Those who wielded the blue handhelds were even a minute or two ahead of the public address announcer, and being so made them mighty magnets of attention. After another score update, folks would wheel around. "OK, so what's the score, really?"
Every new piece of information, each of which featured the news that Bucknell was up by one or two points with a dwindling clock, elicited a massive eruption from the crowd.
"Updated score in the second half... With 1:57 to go... Bucknell 60, Kansas 56."
It was the "whoaaa" of a roller-coaster paired with a concurrent exasperation that can only come when one realizes that their office-pool brackets are about to be torn asunder. The massive indrawn breath could have resulted in a dangerous oxygen deficit in the building.
John Feinstein, author of The Last Amateurs, had been seated directly at center court on press row all day. At the three-minute update, he quickly gathered up his belongings and sped back into the media room, to watch the end of Bucknell-Kansas. Maybe he had been attracted to the Vermont mystique and was writing a story, because he'd spent the two first round sessions there in Worcester. But the Patriot League's most tireless defender had simply picked the wrong place to go - the Bison seemed poised to win its first-ever Tournament game, and the conference's as well.
"Updated score in the second half... Final... Bucknell 64, Kansas 63."
And when the final score came, the thrill of virtual proximity was palpable. The crowd cheered long and loud, just as the sympathetics in Charlotte and Nashville must have been doing at that same exact moment. As the Bison celebrated on a court far away in a joyful orange and blue mass of humanity, three packed arenas arose as one to join them.
But free to focus on the game at hand, the paying customers in Worcester could see that Old Dominion had faded fast. While the fans' attention and energy were being directed elsewhere, Aussie bigman Alex Loughton missed several key jump shots, and Dahi had been coach-cleared to unleash several threes with his bionic robot arm, all of which were just a bit off-line. The game's pace had slowed to a punishing crawl, as both teams ahd achieved the double-bonus with seven minutes left to go. Michigan State was doing just enough to pull away while ODU's weariness rolled in like a cold fog.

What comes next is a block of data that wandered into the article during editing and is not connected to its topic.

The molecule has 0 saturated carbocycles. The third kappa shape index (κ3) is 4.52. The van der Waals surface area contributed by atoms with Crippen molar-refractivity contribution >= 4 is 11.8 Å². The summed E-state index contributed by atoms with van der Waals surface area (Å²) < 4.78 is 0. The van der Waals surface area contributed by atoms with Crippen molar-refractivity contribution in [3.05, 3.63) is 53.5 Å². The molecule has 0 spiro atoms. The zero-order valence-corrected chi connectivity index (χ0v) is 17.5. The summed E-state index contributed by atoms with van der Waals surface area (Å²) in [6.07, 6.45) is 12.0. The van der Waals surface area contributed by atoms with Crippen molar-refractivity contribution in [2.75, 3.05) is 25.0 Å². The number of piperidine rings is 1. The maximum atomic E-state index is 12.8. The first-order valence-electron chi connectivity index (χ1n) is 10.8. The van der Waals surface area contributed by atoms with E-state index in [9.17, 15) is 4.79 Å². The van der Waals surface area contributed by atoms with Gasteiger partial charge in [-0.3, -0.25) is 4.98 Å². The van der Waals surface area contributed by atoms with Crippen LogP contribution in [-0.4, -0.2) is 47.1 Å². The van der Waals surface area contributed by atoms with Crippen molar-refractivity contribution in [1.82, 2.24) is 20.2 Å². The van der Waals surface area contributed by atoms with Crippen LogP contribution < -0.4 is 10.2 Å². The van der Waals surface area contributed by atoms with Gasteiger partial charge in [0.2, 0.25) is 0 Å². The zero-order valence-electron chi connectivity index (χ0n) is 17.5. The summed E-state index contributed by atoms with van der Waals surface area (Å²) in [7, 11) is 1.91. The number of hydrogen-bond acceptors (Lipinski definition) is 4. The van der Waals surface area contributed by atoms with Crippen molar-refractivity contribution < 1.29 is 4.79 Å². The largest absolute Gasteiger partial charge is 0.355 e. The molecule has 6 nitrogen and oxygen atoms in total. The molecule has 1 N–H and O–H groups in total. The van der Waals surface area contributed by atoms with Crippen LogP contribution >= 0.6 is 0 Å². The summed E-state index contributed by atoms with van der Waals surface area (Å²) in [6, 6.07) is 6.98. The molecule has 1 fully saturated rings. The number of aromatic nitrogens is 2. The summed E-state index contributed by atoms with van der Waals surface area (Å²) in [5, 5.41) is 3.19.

But most did not stay for the end - once the score in Oklahoma City was announced, the stands quickly emptied out. They were off to find out what really happened to make the Jayhawks fall, to watch the Bucknell highlights on SportsCenter, and also to check the sequencing on the Vermont reels, just to settle any outstanding wagers.
In sports bars and golf courses and $800 nosebleed seats at Final Fours, members of the 15,000-strong contingent in Worcester that evening might someday be asked where they were the night when Bucknell shocked mighty Kansas.
"Well, I was at the game, sorta," they might answer. "I guess you could say I was there in spirit."